Dr. Colin Josephson
Assistant Professor, Neurology & Community Health Sciences, O’Brien Institute for Public Health, Centre for Health Informatics, & Hotchkiss Brain Institute, University of Calgary
President, Epilepsy Canada
Epilepsy Canada raises money for research to find a cure for epilepsy and to discover solutions that improve the quality of life for those living with the disease.
While many effective medications exist to help people with epilepsy, it’s challenging to predict which treatment will work best for an individual patient.
Doctors will try one medication and monitor its side effects and how effective it is. If it doesn’t work, they’ll try another medication. This can be a long, frustrating process for people living with epilepsy.
Dr. Colin Josephson is working to reduce this burden. “This process exposes patients to many months of potentially ongoing seizures and side effects, which are very disruptive mentally, physically, and socially,” he says. “We want to be able to find the right medication for the right person at the right time.”
Dr. Josephson, Assistant Professor of Neurology and Community Health Sciences at the O’Brien Institute for Public Health, Centre for Health Informatics, and Hotchkiss Brain Institute at the University of Calgary, is leading a research study that leverages big data and machine learning to identify which treatment will work best for individual patients.
Funding research that will have a big impact
The research involves collecting data from the brain waves (EEG) and MRI results of 400 patients and combining it with their clinical and genetic information. Sophisticated computer software will use this information to create models that predict who will respond to a certain anti-seizure medication and who won’t.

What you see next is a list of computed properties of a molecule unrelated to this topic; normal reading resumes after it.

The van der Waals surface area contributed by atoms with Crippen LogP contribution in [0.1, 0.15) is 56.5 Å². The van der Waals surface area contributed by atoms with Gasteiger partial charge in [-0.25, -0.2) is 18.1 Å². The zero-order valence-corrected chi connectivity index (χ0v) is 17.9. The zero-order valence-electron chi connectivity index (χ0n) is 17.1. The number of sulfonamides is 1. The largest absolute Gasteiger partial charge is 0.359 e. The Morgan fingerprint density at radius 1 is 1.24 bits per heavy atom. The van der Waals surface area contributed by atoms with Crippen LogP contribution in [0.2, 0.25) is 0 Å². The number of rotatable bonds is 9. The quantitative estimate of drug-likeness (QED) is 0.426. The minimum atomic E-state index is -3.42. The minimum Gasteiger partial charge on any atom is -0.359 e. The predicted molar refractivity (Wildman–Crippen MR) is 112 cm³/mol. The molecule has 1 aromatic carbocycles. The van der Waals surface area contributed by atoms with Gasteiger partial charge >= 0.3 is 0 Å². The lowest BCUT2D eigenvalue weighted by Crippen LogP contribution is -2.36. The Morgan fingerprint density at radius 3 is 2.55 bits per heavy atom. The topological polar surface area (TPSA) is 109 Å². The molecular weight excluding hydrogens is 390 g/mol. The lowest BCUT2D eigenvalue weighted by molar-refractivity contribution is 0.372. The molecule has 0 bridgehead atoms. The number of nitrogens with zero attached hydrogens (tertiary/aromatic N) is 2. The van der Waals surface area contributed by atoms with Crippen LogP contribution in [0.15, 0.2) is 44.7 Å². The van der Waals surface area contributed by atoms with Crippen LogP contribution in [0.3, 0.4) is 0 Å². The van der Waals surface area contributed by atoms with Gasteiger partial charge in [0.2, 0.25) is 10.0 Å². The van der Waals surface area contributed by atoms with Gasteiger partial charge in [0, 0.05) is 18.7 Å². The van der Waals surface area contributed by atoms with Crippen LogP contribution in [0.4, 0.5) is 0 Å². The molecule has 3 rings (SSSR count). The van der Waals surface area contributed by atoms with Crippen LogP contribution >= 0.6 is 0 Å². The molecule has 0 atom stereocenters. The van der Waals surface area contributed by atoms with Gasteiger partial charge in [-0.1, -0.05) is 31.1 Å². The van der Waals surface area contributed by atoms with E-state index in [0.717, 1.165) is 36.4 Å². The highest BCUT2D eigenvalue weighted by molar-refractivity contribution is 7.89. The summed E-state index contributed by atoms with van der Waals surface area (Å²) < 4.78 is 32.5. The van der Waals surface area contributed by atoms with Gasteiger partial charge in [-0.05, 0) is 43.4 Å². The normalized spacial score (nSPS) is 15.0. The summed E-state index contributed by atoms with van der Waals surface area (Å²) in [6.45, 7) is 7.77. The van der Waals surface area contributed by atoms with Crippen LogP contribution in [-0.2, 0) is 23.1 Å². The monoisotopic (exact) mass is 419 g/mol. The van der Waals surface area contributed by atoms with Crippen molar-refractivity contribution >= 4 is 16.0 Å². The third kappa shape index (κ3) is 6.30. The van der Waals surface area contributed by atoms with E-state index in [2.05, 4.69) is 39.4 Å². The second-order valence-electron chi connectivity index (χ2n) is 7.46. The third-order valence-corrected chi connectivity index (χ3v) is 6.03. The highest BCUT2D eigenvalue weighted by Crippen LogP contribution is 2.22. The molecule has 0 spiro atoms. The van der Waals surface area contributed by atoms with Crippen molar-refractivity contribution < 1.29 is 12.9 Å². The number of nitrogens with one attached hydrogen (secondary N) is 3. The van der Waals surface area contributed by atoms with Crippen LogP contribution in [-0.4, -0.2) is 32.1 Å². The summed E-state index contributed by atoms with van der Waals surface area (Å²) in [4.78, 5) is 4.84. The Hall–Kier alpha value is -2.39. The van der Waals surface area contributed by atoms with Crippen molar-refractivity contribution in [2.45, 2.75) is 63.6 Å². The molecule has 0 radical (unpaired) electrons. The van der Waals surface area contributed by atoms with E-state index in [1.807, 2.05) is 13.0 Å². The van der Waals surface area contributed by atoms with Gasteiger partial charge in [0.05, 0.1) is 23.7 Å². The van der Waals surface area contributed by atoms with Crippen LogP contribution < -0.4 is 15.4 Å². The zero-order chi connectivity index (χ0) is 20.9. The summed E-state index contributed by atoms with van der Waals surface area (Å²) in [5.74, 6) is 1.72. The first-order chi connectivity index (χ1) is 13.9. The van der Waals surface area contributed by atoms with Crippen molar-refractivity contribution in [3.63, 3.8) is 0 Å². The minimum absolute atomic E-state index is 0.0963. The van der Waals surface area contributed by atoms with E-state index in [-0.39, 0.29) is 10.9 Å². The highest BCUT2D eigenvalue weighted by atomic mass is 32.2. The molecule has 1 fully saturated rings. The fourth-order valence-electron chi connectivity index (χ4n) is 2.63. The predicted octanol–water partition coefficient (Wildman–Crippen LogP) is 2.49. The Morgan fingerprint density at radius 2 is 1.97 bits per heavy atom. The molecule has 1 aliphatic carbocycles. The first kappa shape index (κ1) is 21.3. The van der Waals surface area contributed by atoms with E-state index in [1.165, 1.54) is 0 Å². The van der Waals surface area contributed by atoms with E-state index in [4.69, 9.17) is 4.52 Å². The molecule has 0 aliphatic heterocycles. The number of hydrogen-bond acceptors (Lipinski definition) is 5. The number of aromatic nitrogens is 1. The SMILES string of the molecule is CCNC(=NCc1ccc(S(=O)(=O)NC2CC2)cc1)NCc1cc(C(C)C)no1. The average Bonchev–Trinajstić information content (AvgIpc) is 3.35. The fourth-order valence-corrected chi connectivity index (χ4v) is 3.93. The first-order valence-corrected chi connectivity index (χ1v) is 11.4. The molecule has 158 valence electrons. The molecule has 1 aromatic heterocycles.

Gary Collins, President of Epilepsy Canada, says that research like Dr. Josephson’s can have a major impact. The organization awarded Dr. Josephson a 2021 New Investigator Award to help fund his research.
“We select projects that we think will make a difference in the lives of Canadians and Dr. Josephson’s project was really outstanding,” Collins says, adding that he knows just how much of an impact research can have on people’s lives.
Diagnosed with epilepsy in 1985, Collins’ seizures have been mostly controlled by medication ever since. But about five years ago, his medication started causing side effects. He had trouble with balance, experienced tremors in his hands and eyes, and could no longer play sports or concentrate on reading. Then he tried a new medication.
“It’s been three years and the turnaround was amazing,” he says. “My balance is back. I’m back to physical activity, enjoying life. I can concentrate. It was like a new beginning. So I have been the beneficiary of great research.”
About 300,000 Canadians are living with epilepsy, which is a neurological disorder characterized by repeated, unprovoked seizures. For about two-thirds of patients with epilepsy, medications will stop their seizures, while about one-third don’t respond to treatment.
Epilepsy is common but because many people with epilepsy don’t talk about it due to persisting stigma about the disease, the general population often isn’t aware of how prevalent it is and doesn’t fully understand its impact.
Epilepsy can cause much fear and uncertainty
The effects of epilepsy are far-reaching. “Not knowing when a seizure might happen can cause a lot of fear and uncertainty. Epilepsy can affect your ability to get and keep a job, go to school, or socialize,” Dr. Josephson says. “If you have seizures, it means that you won’t be able to drive. This takes away a huge degree of independence.” One in three people with epilepsy develop depression, while one in four have anxiety, says Dr. Josephson.
“Epilepsy is common but because many people with epilepsy don’t talk about it due to persisting stigma about the disease, the general population often isn’t aware of how prevalent it is and doesn’t fully understand its impact. This has affected our ability to fund research,” says Dr. Josephson. “I would say that if you’re going to donate toward epilepsy research, you’re going to have a major impact on somebody’s life. I’ve seen how you can change a person’s life who has limited hope or expectations and then they’re able to go to school or work and drive and have a social life. It’s really quite remarkable.”